FX has passed on Hoke, its drama pilot starring and executive produced by Paul Giamatti. Written, directed and executive produced by Scott Frank, the project told the story of midlife crisis and murder that features the hardboiled and possibly insane homicide detective Hoke Moseley (Gianatti) in pre-chic Miami circa 1985. Robert Wisdom, Tammy Blanchard and John Carroll Lynch co-starred. While FX picked up some nine comedy pilots over the past year as it is ramping up comedy-centric sibling FXX, the network only ordered three drama pilots, Hoke as well as Tyrant and The Strain, both of which went to series. On the drama side, FX also is making a push in limited/event series with such programs as Fargo.
Under the exclusive deal with Shine International, all episodes of the first season of FX‘s The Bridge will be available on Hulu Plus beginning today. Limited promotional episodes also will be available on Hulu.com. Starring Demian Bichir and Diane Kruger, the present-day crime thriller explores tensions on the US-Mexico border. Ted Levine, Annabeth Gish and Thomas M. Wright co-star. The Bridge is a co-production of Shine America and FX Prods. It was adapted for American television from the international hit series Bron/Broen by executive producers Meredith Stiehm and Elwood Reid. Shine America’s Carolyn G. Bernstein and Filmlance’s Lars Blomgren also exec produce. Season two of The Bridge premieres on FX July 9.
“Since (creator) Joe Weisberg isn’t here tonight, I can say that this show is actually based on his personal story,” quipped executive producer Joel Fields about the historical basis for their FX show The Americans which follows two KGB spies posing as American parents in the 1980s (Weisberg is a former CIA officer). Fields, in addition to cast members Matthew Rhys, Noah Emmerich and Annet Mahendru were in attendance at Awardsline’s Monday night screening of The Americans season two finale “Echo”, moderated by Deadline’s Dominic Patten.
The show, which earned two Emmy noms last year (for main title music and guest star Margo Martindale), is on a hot streak in the pre-Emmy nom phase. The Television Critics Association recognized The Americans for best drama and achievement in drama (Rhys) noms, while the Critics Choice Television Awards lauded it with a slew of above-the-line noms including drama, actor-drama (Rhys), actress-drama (Keri Russell) and supporting actress (Mahendru).
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Miniseries are coming of age again, at least according to the Television Academy, whose Board of Governors voted this year to once again give it a category of its own. This has been done from time to time depending on the health and general welfare of the miniseries format. For example, in 2011, the TV Academy felt longform television was dying on the vine and that there was just not enough entries to meet its “Rule of 14” (the minimum number of possible contenders needed to trigger a category). The networks were downsizing the form and, outside of the BBC and HBO, there wasn’t a whole lot of interest. But now, minis are exploding again and a new golden age seems to be on the horizon.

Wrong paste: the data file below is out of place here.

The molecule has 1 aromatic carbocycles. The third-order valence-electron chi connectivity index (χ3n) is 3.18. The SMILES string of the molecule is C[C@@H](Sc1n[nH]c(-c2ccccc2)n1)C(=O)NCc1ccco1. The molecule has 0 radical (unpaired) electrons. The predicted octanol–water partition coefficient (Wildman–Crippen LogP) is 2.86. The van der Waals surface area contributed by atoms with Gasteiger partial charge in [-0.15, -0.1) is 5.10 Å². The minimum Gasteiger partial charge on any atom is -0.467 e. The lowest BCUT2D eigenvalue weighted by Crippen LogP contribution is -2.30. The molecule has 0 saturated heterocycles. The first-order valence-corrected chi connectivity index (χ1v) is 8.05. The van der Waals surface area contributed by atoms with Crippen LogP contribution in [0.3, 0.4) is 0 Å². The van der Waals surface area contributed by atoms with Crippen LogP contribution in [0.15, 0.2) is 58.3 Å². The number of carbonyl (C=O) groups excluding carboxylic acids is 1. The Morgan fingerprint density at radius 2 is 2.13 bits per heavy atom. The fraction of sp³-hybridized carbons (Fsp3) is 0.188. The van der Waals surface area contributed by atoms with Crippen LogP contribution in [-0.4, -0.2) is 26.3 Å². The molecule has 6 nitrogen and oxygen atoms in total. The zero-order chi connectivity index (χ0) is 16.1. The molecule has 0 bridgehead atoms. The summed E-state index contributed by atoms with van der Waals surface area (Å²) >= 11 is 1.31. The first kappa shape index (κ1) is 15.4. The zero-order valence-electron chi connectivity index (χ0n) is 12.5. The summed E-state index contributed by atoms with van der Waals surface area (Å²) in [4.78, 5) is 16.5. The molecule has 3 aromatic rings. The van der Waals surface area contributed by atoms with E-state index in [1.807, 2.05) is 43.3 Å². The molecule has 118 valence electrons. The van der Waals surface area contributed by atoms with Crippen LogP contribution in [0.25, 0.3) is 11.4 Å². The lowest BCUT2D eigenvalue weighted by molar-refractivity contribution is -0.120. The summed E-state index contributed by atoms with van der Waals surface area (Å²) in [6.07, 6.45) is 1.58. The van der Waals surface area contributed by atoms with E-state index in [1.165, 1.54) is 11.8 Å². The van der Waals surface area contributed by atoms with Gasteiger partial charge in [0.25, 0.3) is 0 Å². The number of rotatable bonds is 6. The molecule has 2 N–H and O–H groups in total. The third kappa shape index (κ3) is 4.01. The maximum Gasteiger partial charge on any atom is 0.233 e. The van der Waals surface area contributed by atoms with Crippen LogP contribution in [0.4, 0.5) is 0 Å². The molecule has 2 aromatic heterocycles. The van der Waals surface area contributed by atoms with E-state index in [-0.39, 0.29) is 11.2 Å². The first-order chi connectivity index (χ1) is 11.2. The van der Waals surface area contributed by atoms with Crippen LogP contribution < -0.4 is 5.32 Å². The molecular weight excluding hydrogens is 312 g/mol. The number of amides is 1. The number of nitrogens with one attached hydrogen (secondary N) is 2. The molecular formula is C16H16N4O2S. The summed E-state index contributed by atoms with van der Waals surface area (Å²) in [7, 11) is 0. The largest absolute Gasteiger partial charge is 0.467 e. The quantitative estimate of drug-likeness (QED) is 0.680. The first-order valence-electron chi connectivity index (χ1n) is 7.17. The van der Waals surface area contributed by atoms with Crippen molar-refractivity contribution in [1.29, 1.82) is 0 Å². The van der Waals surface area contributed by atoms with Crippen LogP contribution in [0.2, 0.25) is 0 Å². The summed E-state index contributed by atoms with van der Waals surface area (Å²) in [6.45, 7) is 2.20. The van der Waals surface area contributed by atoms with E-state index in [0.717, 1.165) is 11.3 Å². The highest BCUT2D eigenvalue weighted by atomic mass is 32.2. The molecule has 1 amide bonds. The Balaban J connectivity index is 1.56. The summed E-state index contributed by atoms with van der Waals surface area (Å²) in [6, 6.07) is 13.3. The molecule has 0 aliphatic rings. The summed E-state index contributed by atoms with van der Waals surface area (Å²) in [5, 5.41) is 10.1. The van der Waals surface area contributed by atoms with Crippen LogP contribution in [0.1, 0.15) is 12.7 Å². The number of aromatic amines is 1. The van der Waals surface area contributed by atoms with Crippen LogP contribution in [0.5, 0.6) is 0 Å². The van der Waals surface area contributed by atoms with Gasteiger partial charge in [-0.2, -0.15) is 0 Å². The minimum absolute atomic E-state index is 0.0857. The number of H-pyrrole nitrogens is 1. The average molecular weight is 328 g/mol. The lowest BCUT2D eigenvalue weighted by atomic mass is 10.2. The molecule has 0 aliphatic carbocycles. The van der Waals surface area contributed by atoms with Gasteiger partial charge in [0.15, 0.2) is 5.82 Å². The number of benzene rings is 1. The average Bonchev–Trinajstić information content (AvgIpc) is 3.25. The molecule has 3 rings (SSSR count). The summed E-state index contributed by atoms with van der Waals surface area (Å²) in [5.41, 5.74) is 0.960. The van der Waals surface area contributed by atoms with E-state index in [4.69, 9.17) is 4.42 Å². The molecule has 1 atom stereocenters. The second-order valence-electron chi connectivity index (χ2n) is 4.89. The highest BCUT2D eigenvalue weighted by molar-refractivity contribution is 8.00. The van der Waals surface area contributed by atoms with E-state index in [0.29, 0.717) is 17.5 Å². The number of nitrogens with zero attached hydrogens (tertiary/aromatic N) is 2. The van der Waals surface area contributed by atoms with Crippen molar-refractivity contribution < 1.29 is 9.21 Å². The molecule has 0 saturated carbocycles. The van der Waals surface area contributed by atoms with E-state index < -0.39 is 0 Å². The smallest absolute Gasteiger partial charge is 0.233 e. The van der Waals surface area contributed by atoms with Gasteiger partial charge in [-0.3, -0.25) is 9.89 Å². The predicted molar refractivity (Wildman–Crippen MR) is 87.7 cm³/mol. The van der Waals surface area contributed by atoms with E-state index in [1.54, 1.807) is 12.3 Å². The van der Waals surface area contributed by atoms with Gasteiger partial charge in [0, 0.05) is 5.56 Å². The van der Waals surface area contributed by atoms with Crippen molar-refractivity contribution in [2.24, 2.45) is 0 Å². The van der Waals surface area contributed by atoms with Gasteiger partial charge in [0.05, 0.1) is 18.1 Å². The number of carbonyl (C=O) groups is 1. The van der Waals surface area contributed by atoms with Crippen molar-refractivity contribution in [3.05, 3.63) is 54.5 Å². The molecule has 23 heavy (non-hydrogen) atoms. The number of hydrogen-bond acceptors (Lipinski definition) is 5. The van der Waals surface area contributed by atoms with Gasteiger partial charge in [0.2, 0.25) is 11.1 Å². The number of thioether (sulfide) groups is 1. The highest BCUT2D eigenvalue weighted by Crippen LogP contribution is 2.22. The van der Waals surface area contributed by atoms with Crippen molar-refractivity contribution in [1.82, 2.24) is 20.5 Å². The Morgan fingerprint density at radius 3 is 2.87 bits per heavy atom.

With minis roaring back on their own—they are still combined with movies in the acting, writing and directing categories—what will the landscape look like when nominees are announced July 10?
Not a Shoo-In
Going into the competition, many pundits thought it was all wrapped up. HBO—which has had a streak of miniseries winners with John Adams, The Pacific, Band of Brothers and Angels in America—looked as though it had another slam dunk with its eight-part True Detective, starring Matthew McConaughey and Woody Harrelson. It won near-unanimous raves and appeared unbeatable, particularly since, with the mini/movie split, it would not be competing with … Read More »
One day after the Television Critics Association unveiled nominees for this year’s TCA Awards, the Broadcast Television Journalists Association announced nominations for its Critics’ Choice Television Awards.
FX leads the BTJA’s noms list, with 19 – followed closely by HBO which garnered 18. Topping the list of nominated series, with five noms each, are CBS’s The Big Bang Theory and The Good Wife, FX’s Fargo, Showtime’s Masters Of Sex, and HBO’s The Normal Heart.